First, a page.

Images and Imagery
Generally, images are defined as figures of speech that appeal to the senses of the reader. Therefore, there can be visual, auditory, olfactory, tactile, taste, or kinesthetic images. By appealing to the readers’ senses, images help make the literature more immediate and visceral. Images often take the form of metaphors or similes, and are symbolic in nature.
Although Bobbie Ann Mason uses simple language in her stories, her images are nonetheless vivid and clear. Early in the story, she uses visual imagery to establish a clear contrast between the house Mary grew up in and the house her husband Stephen wants to buy. Mary says of the old homestead, ”I loved its stateliness, the way it rises up from the fields like a patch of mutant jimsonweeds. I’m fond of the old white wood siding, the sagging outbuildings.” When Stephen describes the house he has found, it sounds like anyone one of a hundred tract homes one would see in any suburb: “it’s a three-bedroom brick with a two-car garage, finished basement, dining alcove, patio …”
Mason contrasts concrete images of the natural world with abstract metaphors of the financial world. For example, she makes several references to the corn growing in the field in front of the house. Stephen, on the other hand, speaks in terms of liquid assets and maximizing their potential. The two images coalesce in Mary and Larry’s Monopoly game. Mary says,”I shuffle my paper money and it feels like dried corn shucks. I wonder if there is a new board game involving money market funds.”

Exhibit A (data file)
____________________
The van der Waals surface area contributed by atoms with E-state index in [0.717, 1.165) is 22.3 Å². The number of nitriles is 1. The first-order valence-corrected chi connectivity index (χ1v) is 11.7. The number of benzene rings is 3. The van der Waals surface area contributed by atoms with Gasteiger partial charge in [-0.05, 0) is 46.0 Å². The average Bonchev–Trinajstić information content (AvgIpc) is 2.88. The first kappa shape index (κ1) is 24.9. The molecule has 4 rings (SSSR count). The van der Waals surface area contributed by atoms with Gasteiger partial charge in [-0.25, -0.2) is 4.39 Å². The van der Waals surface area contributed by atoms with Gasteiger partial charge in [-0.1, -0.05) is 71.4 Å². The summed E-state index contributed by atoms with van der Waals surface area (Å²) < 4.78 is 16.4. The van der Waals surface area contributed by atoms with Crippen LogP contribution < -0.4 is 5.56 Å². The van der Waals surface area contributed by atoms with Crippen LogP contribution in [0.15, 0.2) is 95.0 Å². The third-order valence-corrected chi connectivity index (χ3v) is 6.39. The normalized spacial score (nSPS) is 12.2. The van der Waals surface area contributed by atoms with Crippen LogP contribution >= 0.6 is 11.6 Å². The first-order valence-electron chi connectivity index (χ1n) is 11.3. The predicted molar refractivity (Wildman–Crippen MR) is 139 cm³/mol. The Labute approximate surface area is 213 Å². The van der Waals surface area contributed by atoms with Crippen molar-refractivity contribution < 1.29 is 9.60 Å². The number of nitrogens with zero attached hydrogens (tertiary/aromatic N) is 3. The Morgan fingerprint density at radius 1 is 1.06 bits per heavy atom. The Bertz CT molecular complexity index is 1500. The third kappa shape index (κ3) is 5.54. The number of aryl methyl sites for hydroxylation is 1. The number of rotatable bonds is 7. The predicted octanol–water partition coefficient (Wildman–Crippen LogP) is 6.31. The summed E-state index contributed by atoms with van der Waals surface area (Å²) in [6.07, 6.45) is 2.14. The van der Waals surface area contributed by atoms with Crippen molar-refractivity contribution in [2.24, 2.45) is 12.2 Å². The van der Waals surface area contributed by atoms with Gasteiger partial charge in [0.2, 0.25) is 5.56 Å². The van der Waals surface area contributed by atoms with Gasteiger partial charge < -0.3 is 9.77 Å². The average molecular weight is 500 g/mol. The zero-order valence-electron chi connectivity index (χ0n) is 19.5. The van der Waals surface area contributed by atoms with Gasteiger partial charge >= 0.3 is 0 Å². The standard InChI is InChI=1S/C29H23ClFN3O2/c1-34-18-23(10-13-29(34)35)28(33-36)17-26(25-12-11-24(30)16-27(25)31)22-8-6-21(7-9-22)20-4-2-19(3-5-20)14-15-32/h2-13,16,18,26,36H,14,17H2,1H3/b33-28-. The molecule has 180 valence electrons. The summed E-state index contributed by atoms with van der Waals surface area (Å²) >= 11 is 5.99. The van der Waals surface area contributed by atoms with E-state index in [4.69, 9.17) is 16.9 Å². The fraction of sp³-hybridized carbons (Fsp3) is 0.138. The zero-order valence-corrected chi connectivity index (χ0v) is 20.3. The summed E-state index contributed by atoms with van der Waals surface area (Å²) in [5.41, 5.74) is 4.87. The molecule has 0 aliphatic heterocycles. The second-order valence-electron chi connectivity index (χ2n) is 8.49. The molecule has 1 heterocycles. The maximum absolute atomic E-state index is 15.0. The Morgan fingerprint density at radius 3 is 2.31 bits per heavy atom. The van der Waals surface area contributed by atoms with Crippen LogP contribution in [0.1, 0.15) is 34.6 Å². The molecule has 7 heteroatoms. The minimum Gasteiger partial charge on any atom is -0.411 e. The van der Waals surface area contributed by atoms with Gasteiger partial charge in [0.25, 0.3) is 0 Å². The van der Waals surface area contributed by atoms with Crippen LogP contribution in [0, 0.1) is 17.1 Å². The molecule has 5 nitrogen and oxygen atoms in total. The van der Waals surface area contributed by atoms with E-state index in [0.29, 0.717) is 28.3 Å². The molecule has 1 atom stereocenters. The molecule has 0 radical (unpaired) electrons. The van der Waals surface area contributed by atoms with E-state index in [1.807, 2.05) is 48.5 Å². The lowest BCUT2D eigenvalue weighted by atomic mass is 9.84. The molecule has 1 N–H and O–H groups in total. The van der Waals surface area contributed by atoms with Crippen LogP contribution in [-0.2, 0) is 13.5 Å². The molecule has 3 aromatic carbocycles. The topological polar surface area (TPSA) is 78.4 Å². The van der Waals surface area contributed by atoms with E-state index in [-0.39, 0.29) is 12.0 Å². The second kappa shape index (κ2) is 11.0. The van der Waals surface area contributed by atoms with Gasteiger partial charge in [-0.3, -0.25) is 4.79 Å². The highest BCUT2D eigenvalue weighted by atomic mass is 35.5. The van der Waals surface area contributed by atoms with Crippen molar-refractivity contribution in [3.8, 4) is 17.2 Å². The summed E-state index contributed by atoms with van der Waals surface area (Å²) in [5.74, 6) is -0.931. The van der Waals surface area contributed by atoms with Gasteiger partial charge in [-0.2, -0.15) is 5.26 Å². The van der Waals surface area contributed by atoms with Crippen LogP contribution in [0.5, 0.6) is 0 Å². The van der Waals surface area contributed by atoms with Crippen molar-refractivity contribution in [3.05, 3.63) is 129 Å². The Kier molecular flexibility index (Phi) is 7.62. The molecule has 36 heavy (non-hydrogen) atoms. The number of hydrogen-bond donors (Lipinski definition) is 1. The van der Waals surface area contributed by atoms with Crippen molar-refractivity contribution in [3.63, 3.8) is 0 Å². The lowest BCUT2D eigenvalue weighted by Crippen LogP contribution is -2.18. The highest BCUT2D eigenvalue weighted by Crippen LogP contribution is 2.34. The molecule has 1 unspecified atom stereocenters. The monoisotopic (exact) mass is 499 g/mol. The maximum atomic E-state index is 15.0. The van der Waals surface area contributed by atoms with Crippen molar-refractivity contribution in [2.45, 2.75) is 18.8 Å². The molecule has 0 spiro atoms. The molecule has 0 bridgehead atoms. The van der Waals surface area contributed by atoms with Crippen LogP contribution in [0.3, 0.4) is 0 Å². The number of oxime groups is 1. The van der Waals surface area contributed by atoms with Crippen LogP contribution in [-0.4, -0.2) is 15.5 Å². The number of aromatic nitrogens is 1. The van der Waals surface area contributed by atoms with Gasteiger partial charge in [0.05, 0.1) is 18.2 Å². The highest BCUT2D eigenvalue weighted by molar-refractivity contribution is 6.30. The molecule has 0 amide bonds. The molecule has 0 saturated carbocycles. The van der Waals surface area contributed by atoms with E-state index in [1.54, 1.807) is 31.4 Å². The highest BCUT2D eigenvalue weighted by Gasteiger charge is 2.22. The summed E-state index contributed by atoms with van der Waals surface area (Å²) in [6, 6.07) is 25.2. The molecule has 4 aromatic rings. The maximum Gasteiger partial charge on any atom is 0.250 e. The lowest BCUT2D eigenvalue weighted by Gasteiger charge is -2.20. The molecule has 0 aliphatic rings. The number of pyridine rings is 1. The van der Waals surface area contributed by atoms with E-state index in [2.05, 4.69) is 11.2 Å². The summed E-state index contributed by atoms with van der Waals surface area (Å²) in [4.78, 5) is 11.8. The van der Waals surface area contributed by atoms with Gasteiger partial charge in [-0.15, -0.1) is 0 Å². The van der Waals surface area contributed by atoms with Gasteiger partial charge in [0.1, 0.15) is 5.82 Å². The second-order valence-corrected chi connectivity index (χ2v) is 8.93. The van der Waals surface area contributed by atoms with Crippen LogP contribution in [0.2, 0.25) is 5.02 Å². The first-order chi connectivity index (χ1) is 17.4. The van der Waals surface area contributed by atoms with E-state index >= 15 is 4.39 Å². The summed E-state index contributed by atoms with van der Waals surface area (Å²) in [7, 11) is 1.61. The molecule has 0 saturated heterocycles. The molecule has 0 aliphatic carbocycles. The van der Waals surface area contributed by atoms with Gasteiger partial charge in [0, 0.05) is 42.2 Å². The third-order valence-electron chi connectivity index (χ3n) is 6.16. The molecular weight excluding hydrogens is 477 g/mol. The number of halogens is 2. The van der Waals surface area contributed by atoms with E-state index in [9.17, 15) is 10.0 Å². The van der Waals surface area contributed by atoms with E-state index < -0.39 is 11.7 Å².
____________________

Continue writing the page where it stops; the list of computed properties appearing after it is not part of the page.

Perhaps the most terrible—yet most important—image in the story is the rabbit in the road. Mason writes, ”In the other lane I suddenly see a rabbit move. It is hopping in place, the way runners will run in place. Its forelegs are frantically working, but its rear end has been smashed and it cannot get out of the road.” The image is disturbing to Mary, who experiences it as a “tape loop.” The image is also disturbing to the reader who realizes Mary’s identification with the rabbit.
Barbara Henning asserts that “When a scene ends in Mason’s work, it almost always ends with a focus on a specific image.” This is certainly true in “Residents and Transients.” The final scene of the story is of Brenda the cat, her eyes shining red and green in the porch light. Although readers are uncertain what Mary will decide, the after-image of the cat’s eyes is a haunting one.
Allusions are references to other works of literature, pop culture, historical events, or fictional or historical characters. Sometimes writers allude to music, drama, or television to give their works immediacy and cultural currency. Mason is noted for her use of allusions from popular culture. In In Country, for example, Sam and Emmett watch reruns of the television show M.A.S.H. and the characters from the television show almost seem to become characters in the novel. What is notable in ”Residents and Transients” is the absence of such allusions. Instead, Mason includes an important allusion to a famous poem by Dylan Thomas. The allusion is an important one for readers to grasp, because it reveals the heart of Mary’s anxiety.
In the poem, the poet recalls the days of his youth. “And I was green and carefree, famous among the barns / About the happy yard and singing as the farm was home …” Like the poet, Mary longs to return to the days of her childhood. Furthermore, Thomas reflects on the way youths do not care about time and change, although by the last stanza it is clear that he regrets both. As a youth, he did not care that he might ”wake to the farm forever fled from the childless land.” This is, however, the concern of an adult. Likewise, Mason’s use of this allusion suggests that Mary herself has deep anxieties about the sale of her family farm, and that she is leaving the land childless, with no progeny of her own to take over the farm.
Ira Mark Milne (Editor), Short Stories for Students – Presenting Analysis, Context, and Criticism on Commonly Studied Short Stories, Volume 8, Bobbie Ann Mason, Published by Thomson Gale, 2000.